There's a whole bunch of videos like this on YouTube of kids and adults hearing for the first time. Almost all of them are overwhelmed just like this lady.
No surprise: taxing the rich won't come close to solving our fiscal problem.
"Pep Guardiola's clubs have splashed out £1.75BILLION on signings during his illustrious career but he's delivered the silverware . . ."
Reviews top ten managers in European soccer and their transfer fees spent per trophy won.
Interesting: it seems as though only four states have all their counties rooting for just one team. (You can click on the map to enlarge it.)
John Pinette was a very funny guy. Here he is at his best--taking absolute truth and making it funny.
May be of interest to folks who want to learn programming. (Seven-minute video.)
"The predictions between the two theories disagree by a factor of 100 googol quintillion (that is, a one followed by 120 zeros)."
I agree it's mind blowing (at least if you're not on the business end of one).
Expensive ($500 for two) but maybe worth it for the cool factor.
Detailed article explaining something more people should know about: in the vast majority of U.S. colleges and universities few students have to pay the full list price for tuition.
By the way, to find out the net price for a U.S. college or university, type "[name of college] cost" into Google. Here's Colby College in Maine, acceptance rate of 9%: "Average [annual] cost before aid," $78,655; "Average cost after aid," $17,739. Wake Forest: $79,886 and $29,214. Univ. of Chicago, $84,126 and $22,690.
If you're taking medications you might want to check if grapefruit juice interacts with them.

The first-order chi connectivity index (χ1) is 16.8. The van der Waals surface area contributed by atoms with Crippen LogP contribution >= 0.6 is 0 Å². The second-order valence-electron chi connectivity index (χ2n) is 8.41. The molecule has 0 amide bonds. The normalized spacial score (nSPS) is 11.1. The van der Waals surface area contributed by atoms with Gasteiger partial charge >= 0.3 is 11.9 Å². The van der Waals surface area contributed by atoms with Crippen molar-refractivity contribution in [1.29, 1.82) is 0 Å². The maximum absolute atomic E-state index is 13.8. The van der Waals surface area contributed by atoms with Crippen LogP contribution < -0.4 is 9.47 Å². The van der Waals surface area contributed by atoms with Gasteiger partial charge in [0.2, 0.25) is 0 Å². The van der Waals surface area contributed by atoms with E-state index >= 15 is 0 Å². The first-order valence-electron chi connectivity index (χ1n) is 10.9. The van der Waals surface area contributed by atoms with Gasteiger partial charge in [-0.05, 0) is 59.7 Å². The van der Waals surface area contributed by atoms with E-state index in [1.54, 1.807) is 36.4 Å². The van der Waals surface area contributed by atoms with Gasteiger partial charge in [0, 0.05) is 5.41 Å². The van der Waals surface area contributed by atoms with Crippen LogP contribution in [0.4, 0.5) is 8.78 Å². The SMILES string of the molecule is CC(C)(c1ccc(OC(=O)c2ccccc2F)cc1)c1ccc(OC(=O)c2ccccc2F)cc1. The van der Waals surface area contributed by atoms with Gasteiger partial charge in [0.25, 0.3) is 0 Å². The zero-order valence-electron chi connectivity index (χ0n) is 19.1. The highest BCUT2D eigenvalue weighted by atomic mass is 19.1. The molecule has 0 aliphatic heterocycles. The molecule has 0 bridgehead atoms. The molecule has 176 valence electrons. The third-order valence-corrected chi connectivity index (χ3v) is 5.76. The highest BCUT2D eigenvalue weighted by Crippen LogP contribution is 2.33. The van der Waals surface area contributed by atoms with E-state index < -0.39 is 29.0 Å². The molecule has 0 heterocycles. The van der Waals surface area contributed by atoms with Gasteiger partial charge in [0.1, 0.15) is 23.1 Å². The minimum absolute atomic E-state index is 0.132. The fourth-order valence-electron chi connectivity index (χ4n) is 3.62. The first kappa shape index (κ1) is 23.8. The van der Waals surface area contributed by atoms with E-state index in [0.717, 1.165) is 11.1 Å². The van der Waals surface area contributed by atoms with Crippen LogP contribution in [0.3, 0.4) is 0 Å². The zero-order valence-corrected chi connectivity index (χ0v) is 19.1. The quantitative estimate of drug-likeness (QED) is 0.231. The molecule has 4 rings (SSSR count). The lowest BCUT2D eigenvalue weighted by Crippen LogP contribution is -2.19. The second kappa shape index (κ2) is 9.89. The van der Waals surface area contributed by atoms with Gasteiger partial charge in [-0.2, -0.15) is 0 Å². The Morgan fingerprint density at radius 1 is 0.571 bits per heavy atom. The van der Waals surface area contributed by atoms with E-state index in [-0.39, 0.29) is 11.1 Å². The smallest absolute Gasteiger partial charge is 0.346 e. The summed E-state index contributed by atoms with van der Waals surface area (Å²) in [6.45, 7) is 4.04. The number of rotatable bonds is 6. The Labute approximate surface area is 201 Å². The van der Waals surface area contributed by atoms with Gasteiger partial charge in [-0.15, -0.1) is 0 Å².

Sound like a movie I'd like to see: "Helen Mirren’s Golda Meir offers a profile of greatness in the face of overwhelming adversity."
Be careful with grapefruit juice if you take certain medications.
In what universe is this a good idea? Even more important how does the House let him get away with it?
Color me unsurprised.
New NBER paper by Kevin Lang. Abstract:
When economists analyze a well-conducted RCT or natural experiment and find a statistically significant effect, they conclude the null of no effect is unlikely to be true. But how frequently is this conclusion warranted? The answer depends on the proportion of tested nulls that are true and the power of the tests. I model the distribution of t-statistics in leading economics journals. Using my preferred model, 65% of narrowly rejected null hypotheses and 41% of all rejected null hypotheses with |t|<10 are likely to be false rejections. For the null to have only a .05 probability of being true requires a t of 5.48.
Newt Gingrich argues that some important military victories took time and that we should remember that when considering the current war in Ukraine.
"Do not stand silent when your right to free speech is suppressed. Know that quality legal firms are often available for free. There are more beyond those I’ve mentioned here."
Veronique de Rugy, who usually brings us discouraging, sad, or infuriating news, brings us some good news about the world.
"Here's the Climate Dissent You're Not Hearing About Because It's Muffled by Society's Top Institutions"
A lengthy review of the current state of "climate dissent".
“The urgency is the stupidest part of the whole thing – that we need to act now with all these made-up targets,” Curry said. “The transition risk is far greater than any conceivable climate or weather risk.”
A fine review of the possible problems with the "artificial sweeteners are bad" hypothesis.
I'm not a single-issue voter, but if I were, a good candidate for me would be the incredible dopiness of any kind of price control.
That would be the kids who grow up with their two parents in the home.
Study coauthored by an assistant professor of economics at my former employer, North Carolina State Univ. [Don't ask me how this is economics.]
That would be Allianz Arena in Munich, Germany.